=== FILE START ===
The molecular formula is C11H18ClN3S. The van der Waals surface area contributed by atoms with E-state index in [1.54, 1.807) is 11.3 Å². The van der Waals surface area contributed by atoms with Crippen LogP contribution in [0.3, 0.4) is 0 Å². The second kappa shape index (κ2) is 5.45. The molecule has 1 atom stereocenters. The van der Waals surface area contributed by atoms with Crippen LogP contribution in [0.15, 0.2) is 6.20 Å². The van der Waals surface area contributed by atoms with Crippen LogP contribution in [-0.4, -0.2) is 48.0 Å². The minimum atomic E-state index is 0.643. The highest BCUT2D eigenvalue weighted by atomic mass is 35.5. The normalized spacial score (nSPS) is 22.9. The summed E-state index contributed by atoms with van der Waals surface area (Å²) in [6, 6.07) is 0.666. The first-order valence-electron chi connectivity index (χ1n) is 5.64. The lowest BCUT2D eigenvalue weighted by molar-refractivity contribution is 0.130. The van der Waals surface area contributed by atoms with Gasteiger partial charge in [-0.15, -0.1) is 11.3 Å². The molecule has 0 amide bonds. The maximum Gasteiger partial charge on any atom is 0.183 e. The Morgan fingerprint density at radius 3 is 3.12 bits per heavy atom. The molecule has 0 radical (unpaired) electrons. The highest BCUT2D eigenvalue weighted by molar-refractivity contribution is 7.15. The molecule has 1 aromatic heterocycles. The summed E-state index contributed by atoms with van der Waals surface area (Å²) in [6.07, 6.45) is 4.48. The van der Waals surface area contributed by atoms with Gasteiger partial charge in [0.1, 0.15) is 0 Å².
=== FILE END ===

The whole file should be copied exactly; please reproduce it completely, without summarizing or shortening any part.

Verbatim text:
The molecular formula is C11H18ClN3S. The van der Waals surface area contributed by atoms with E-state index in [1.54, 1.807) is 11.3 Å². The van der Waals surface area contributed by atoms with Crippen LogP contribution in [0.3, 0.4) is 0 Å². The second kappa shape index (κ2) is 5.45. The molecule has 1 atom stereocenters. The van der Waals surface area contributed by atoms with Crippen LogP contribution in [0.15, 0.2) is 6.20 Å². The van der Waals surface area contributed by atoms with Crippen LogP contribution in [-0.4, -0.2) is 48.0 Å². The minimum atomic E-state index is 0.643. The highest BCUT2D eigenvalue weighted by atomic mass is 35.5. The normalized spacial score (nSPS) is 22.9. The summed E-state index contributed by atoms with van der Waals surface area (Å²) in [6, 6.07) is 0.666. The first-order valence-electron chi connectivity index (χ1n) is 5.64. The lowest BCUT2D eigenvalue weighted by molar-refractivity contribution is 0.130. The van der Waals surface area contributed by atoms with Gasteiger partial charge in [-0.15, -0.1) is 11.3 Å². The molecule has 0 amide bonds. The maximum Gasteiger partial charge on any atom is 0.183 e. The Morgan fingerprint density at radius 3 is 3.12 bits per heavy atom. The molecule has 0 radical (unpaired) electrons. The highest BCUT2D eigenvalue weighted by molar-refractivity contribution is 7.15. The molecule has 1 aromatic heterocycles. The summed E-state index contributed by atoms with van der Waals surface area (Å²) in [6.07, 6.45) is 4.48. The van der Waals surface area contributed by atoms with Gasteiger partial charge in [0.1, 0.15) is 0 Å².